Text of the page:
John McDougall took up fencing while attending Stanford University in the mid-1950s. He decided early on that he would dedicate his life to the sport and focused on becoming a fencing master. He opened his first fencing club, the San Francisco School of Fencing, and hired Jack Nottingham and Charles Selberg as instructors for fencing.
He also hired a judo instructor, a trampoline instructor and others to make his place a variety pack of activity. When Selberg moved home to Fargo and after a falling out with Nottingham, John hired Julius Palffy-Alpar to relocate from Canada to San Francisco.READ MORE...
Within a year, Alpar took the head coach position at UC Berkeley, and John closed the business and assisted Hans Halberstadt for the last few years of Hans’ life. Hans had for years ran a fencing equipment supply company and he taught John that business.
John opened American Fencers Supply, a long-running fencing equipment manufacturer and supplier. Upon the death of Halberstadt, John hired first Selberg, and then Michael D’Asaro to take over teaching duties at the Halberstadt club. His second club was the Freedom Fencers Club in Freedom, CA, which he set up in an old hay and feed barn on the main road between Watsonville and Santa Cruz. He ran it for only a short time, eventually turning over the keys to Len Carnighan.
Moving to Ashland, OR, John opened up yet another club and taught for many years prior to finally retiring to his beloved hobby of raising pigeons. His teaching was influenced by some of the great coaches to work in California. Besides Hans, he also trained with the great Italian maestro Aldo Nadi, and the Hungarian champion George Piller.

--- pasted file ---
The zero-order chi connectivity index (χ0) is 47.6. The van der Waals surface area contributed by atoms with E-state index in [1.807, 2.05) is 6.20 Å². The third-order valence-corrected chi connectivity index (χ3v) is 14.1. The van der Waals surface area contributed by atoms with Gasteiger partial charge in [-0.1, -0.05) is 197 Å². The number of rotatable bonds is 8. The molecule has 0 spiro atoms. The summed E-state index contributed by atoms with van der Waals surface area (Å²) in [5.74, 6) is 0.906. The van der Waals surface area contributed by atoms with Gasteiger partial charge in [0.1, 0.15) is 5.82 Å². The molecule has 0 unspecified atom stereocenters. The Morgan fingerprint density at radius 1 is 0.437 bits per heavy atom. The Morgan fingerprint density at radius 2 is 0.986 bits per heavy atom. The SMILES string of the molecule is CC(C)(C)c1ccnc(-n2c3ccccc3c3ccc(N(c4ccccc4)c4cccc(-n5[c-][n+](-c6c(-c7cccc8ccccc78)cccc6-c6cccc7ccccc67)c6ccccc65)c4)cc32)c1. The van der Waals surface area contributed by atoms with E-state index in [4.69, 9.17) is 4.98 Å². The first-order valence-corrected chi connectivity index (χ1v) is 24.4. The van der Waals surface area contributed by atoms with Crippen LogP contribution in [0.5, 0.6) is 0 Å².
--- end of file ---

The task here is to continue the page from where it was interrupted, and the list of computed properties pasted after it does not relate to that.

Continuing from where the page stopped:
A number of people over the years have done impersonations of the inimitable Hans Halberstadt and they range wide in both style and substance. Charlie Selberg knew Hans well and would often quote him during fencing lectures or footwork drills.
Serendipitous. Is that a word? Spellcheck isn’t trying to correct it, so I guess I’m on firm ground. Serendipitosity happens a lot around here. I find one piece of information, an image, a packet of photos. Time passes. I find another piece that fits into that puzzle. Then, quite unexpectedly, something comes across my desk…
The above picture has been assumed to be Hans Halberstadt for a very long time. I thought so myself, even after scanning it (thanks Kathy Krusen!) at high resolution and having every opportunity to review it with a critical eye.
If I don’t write something about Aldo Nadi for too long, I get this annoying twitch in my eye that will only begin to calm down with a collection of images and some quality time with my laptop. Buckle up!
Some time back, I wrote a story about Boffers. Designed by fencer/coach Jack Nottingham, they were the Rolls-Royce of polyethylene toy swords.
Time flies when you’re having fun and it’s been almost 4 years since I shared any of Charles Selberg’s Instructional Film Loop series, so let’s dive back in!
A recent gift to the Archive has me dumbfounded. It’s existence was something I had speculated about in a vague way, but never dreamed of finding proof for. Much less, having the proof come directly to me as a donation to the Archive.
At some point I will outgrown my available storage. It’s not in any way imminent, but down the road it will be something to deal with. Storage space wasn’t a consideration when I began to purchase relatively low cost university annuals on Ebay.
I have to face the fact that there is, for me, a certain romance in the imagery associated with fencing. This has been true for me as far back as I can remember.
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